Latrine Infrastructure Development
Sanitation and hygiene services remain a global crisis especially in developing countries and the rate of breakdown and abandonment of the few constructed water schemes in rural and sanitation facilities in public places is increasing, this is as a result of poor maintenance, poor management, non-customized technology and lack of ownership of hygiene and sanitation to beneficiaries in health promotion. This has increased open defecation, open urination and lack of hand washing facilities. Poor sanitation can spread a number of diseases and leads to vicious cycle of poverty and even death especially to children, where one in every four child deaths in the world is caused by water and poor sanitation related diseases and these deaths are concentrated in low-income communities in developing countries
Globally, improving sanitation, and hygiene has the potential to prevent at least 9.1% of the disease burden, A report by the WHO suggests that higher levels of WASH services can significantly reduce diarrheal illness. Improved Sanitation and hygiene are vital for life and health. Performance Report (MoWE) (2017) revealed that 65% do not have access to improved sanitation facilities, yet only 37% have access to hand washing. This is worse in schools which has 35% of the pupils having access to washing facilities increasingly putting the lives of the pupils at risk of faecal related diseases leading to absenteeism in school.
Despite continuous sensitisation by different stakeholders, Uganda is still grappling with open defecation, a significant number of the population don’t wash hands after visiting toilet and limited access to latrines. Achieving SDG6 target 2 by 2030 of universal access to adequate and equitable sanitation and hygiene for all and end open defecation, paying special attention to the needs of women and girls and those in vulnerable situation is inconceivable without a collective understanding of the problem and its solutions
The Uganda Bureau of Statistics (UBOS) projected Uganda’s population to be 38,667,810 persons by mid-year 2018 at an average growth of 3% with 80% (30,967,593) persons living in rural areas. The percentage of population practicing open defecation in urban areas stands at 12.6% (970,227.342) out of the urban population of 7,700,217 people. District reports show that 8% of the rural population, which is 2.47 million people is still practicing open defecation, down from 9% reported in the financial year 2016/2017 yet the national pit-latrine coverage stands at 79%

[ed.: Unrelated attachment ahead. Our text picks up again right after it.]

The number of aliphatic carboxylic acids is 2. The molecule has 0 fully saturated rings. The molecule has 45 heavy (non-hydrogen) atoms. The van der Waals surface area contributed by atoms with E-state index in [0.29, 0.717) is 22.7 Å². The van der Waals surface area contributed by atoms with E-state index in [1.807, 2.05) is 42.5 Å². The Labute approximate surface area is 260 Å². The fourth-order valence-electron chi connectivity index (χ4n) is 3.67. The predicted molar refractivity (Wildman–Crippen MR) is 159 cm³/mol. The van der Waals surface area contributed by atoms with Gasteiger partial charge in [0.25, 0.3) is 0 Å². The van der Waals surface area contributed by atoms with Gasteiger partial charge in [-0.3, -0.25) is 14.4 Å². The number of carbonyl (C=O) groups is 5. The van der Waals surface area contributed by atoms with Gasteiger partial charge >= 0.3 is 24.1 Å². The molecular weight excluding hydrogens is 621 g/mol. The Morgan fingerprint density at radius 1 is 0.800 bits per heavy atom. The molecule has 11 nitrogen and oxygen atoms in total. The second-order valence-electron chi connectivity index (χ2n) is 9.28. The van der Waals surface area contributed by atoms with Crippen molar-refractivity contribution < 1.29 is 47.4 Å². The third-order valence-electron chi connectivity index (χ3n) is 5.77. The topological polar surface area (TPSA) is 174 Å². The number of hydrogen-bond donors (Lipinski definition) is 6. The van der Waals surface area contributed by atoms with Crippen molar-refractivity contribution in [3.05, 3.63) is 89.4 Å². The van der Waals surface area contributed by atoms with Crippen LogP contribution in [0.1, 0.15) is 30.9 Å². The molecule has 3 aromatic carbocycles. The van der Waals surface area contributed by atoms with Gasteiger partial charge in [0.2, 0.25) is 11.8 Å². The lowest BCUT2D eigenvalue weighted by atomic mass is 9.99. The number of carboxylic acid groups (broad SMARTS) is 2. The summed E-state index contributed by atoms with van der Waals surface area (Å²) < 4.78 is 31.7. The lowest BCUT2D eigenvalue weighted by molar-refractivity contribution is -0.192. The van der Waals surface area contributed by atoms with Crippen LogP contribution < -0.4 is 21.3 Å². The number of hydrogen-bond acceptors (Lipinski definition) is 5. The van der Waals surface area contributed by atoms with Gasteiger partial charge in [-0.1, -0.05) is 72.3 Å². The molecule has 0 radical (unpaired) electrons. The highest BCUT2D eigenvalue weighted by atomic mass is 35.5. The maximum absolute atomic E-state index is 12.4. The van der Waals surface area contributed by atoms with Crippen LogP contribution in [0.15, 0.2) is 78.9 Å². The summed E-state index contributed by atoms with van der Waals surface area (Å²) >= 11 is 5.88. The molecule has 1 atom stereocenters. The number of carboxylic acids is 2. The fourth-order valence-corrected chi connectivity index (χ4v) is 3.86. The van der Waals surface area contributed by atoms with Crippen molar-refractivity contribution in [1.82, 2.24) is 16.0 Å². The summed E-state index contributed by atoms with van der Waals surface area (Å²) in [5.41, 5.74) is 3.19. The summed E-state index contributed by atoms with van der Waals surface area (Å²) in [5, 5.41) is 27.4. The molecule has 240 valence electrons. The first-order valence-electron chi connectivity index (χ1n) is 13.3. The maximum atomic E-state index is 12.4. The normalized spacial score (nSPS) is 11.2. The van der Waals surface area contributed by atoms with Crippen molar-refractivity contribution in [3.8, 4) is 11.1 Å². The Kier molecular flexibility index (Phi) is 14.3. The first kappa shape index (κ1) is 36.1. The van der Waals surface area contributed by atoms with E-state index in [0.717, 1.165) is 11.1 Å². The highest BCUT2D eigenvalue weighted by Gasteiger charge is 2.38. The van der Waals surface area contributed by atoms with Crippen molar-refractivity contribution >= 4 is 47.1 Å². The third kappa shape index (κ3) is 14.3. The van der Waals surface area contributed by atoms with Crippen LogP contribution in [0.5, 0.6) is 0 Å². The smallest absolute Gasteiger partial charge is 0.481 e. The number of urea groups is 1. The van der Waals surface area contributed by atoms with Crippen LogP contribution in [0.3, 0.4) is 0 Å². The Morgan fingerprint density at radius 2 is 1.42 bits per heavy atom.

Increased public poor sanitation is accelerated due to lack of financial resources to construct new public sanitation facilities, increased population as a result of urbanization, the existing outdated technology of pit latrine in public place visa-vie emptied modern pour flush/ flush toilets, existing dilapidated sanitation facilities, poor facility management by community leaders, lack of sanitation ownership by the beneficiary communities, poor fecal management and non-customized technology to cater for current beneficiaries. This has not only caused unending abandonment and poor usage of the established sanitation facilities but has accelerated water borne related illness and has affected the pillar of development and household livelihood hence the social-economic structural community breakdown
It’s against this background that Alliance Water Solution (AWASO), is promoting improved Latrine Infrastructure Development (LID) program to construct 20,000 sanitation facilities in Busoga region for a period of 10 years. The program will construct emptiable latrine/toilet facilities for both institutions and households in slums, markets and landing sites. Details